Astrophoto: A Whale of a Galaxy

Article written: 11 Apr , 2011
Updated: 24 Dec , 2015
by

[/caption]

A unique galaxy came swimming into view of noted amateur astronomer R. Jay GaBany’s telescope, with gorgeous results! NGC 4631 in northern constellation of Canes Venatici is also known as the Whale Galaxy since it has the same profile shape as a large sea mammal. This starburst galaxy is about 25 million light years from Earth, and is about 140 thousand light years in diameter, just a tad larger than the Milky Way galaxy – and with a completely different shape, from our perspective, anyway.

To take this image, Jay used a RCOS half meter telescope, Apogee Alta U16M camera and Astrodon E-Series filters, with a exposure times as follows: 1,065 minutes Luminance, 120 minutes Red, 120 minutes Green, 120 minutes Blue (All 1X1)

Jay writes on his website “Cosmotography”, “The visual impression of spouting water from the Whale’s blowhole is actually the close passing of a small companion galaxy. Its gravitational influence compressed vast clouds of gas and dust within the larger galaxy’s central region thus inciting a riotous burst of hot, new stars. The radiation released from these new suns also created a superbubble of material that now surrounds the galaxy like an ever-expanding shell. Presumably, once the companion pulls further from the Whale, the star burst event will eventually quiesce.”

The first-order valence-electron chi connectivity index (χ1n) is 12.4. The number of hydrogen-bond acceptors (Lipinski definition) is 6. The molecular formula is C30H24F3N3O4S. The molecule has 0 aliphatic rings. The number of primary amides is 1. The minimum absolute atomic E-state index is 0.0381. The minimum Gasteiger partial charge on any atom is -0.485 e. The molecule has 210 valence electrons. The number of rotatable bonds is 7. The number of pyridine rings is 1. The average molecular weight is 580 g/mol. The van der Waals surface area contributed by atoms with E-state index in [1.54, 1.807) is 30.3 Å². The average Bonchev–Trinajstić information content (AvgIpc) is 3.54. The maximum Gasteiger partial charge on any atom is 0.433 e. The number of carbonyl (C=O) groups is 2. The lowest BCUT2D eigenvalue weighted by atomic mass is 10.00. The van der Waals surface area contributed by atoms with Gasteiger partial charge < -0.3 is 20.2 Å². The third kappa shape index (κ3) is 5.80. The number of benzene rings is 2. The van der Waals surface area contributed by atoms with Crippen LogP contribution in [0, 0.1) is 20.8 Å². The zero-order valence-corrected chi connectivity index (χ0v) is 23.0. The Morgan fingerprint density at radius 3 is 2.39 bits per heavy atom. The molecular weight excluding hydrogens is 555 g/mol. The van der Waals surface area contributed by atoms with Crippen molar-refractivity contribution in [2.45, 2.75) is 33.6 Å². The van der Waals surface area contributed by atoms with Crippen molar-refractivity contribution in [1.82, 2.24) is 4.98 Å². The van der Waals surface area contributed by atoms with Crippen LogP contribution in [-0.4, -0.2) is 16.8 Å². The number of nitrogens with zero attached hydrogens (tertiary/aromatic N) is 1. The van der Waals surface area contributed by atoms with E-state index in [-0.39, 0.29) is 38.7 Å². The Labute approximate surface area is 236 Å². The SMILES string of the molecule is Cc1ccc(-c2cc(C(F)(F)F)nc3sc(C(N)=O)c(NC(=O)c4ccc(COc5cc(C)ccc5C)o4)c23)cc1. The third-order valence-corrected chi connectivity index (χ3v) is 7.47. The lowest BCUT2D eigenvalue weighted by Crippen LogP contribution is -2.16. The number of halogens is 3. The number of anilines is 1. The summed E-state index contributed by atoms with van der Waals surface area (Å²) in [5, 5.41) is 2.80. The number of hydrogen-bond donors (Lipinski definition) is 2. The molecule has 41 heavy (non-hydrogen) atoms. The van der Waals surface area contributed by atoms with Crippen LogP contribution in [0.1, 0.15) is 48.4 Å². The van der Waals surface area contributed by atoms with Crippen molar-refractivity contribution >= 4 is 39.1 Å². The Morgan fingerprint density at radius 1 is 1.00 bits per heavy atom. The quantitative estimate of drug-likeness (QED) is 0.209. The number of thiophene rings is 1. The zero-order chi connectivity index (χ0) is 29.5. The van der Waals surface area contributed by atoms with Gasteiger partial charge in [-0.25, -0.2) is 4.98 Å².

See a larger version and find out more about this image on Cosmotography.

Nancy Atkinson is currently Universe Today’s Contributing Editor. Previously she served as UT’s Senior Editor and lead writer, and has worked with Astronomy Cast and 365 Days of Astronomy. Nancy is the author of the new book “Incredible Stories from Space: A Behind-the-Scenes Look at the Missions Changing Our View of the Cosmos.” She is also a NASA/JPL Solar System Ambassador.

,



Comments are closed.